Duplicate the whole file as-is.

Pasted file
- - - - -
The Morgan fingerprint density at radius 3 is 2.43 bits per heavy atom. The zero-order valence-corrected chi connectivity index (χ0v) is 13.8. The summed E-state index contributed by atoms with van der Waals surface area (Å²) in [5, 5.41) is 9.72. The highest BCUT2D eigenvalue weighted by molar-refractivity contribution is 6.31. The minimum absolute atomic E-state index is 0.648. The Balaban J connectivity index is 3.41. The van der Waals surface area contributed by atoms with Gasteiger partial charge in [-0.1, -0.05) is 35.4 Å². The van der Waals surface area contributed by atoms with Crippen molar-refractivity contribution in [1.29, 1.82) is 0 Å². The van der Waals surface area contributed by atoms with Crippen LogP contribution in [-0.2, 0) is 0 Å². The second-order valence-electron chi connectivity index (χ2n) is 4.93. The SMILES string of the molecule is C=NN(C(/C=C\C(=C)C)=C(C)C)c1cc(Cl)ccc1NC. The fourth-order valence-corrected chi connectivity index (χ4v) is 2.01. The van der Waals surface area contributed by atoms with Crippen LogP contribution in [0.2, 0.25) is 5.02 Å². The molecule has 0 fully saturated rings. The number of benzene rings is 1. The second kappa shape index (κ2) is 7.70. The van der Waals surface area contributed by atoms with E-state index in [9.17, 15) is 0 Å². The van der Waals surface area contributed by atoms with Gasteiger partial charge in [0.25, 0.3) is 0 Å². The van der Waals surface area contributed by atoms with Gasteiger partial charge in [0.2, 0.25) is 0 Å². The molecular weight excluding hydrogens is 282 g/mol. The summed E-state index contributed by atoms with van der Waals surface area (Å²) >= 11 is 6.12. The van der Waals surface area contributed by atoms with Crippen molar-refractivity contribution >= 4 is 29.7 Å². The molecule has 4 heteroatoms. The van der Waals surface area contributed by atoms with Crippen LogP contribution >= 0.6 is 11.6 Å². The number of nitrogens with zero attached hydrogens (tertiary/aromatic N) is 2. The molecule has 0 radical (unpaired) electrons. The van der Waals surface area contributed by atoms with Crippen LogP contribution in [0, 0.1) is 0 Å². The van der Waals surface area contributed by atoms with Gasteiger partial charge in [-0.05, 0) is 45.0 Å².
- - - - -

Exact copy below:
The Morgan fingerprint density at radius 3 is 2.43 bits per heavy atom. The zero-order valence-corrected chi connectivity index (χ0v) is 13.8. The summed E-state index contributed by atoms with van der Waals surface area (Å²) in [5, 5.41) is 9.72. The highest BCUT2D eigenvalue weighted by molar-refractivity contribution is 6.31. The minimum absolute atomic E-state index is 0.648. The Balaban J connectivity index is 3.41. The van der Waals surface area contributed by atoms with Gasteiger partial charge in [-0.1, -0.05) is 35.4 Å². The van der Waals surface area contributed by atoms with Crippen molar-refractivity contribution in [1.29, 1.82) is 0 Å². The van der Waals surface area contributed by atoms with Crippen LogP contribution in [-0.2, 0) is 0 Å². The second-order valence-electron chi connectivity index (χ2n) is 4.93. The SMILES string of the molecule is C=NN(C(/C=C\C(=C)C)=C(C)C)c1cc(Cl)ccc1NC. The fourth-order valence-corrected chi connectivity index (χ4v) is 2.01. The van der Waals surface area contributed by atoms with Crippen LogP contribution in [0.2, 0.25) is 5.02 Å². The molecule has 0 fully saturated rings. The number of benzene rings is 1. The second kappa shape index (κ2) is 7.70. The van der Waals surface area contributed by atoms with E-state index in [9.17, 15) is 0 Å². The van der Waals surface area contributed by atoms with Gasteiger partial charge in [0.25, 0.3) is 0 Å². The van der Waals surface area contributed by atoms with Gasteiger partial charge in [0.2, 0.25) is 0 Å². The molecular weight excluding hydrogens is 282 g/mol. The summed E-state index contributed by atoms with van der Waals surface area (Å²) >= 11 is 6.12. The van der Waals surface area contributed by atoms with Crippen molar-refractivity contribution >= 4 is 29.7 Å². The molecule has 4 heteroatoms. The van der Waals surface area contributed by atoms with Crippen LogP contribution >= 0.6 is 11.6 Å². The number of nitrogens with zero attached hydrogens (tertiary/aromatic N) is 2. The molecule has 0 radical (unpaired) electrons. The van der Waals surface area contributed by atoms with Crippen LogP contribution in [0, 0.1) is 0 Å². The van der Waals surface area contributed by atoms with Gasteiger partial charge in [-0.05, 0) is 45.0 Å².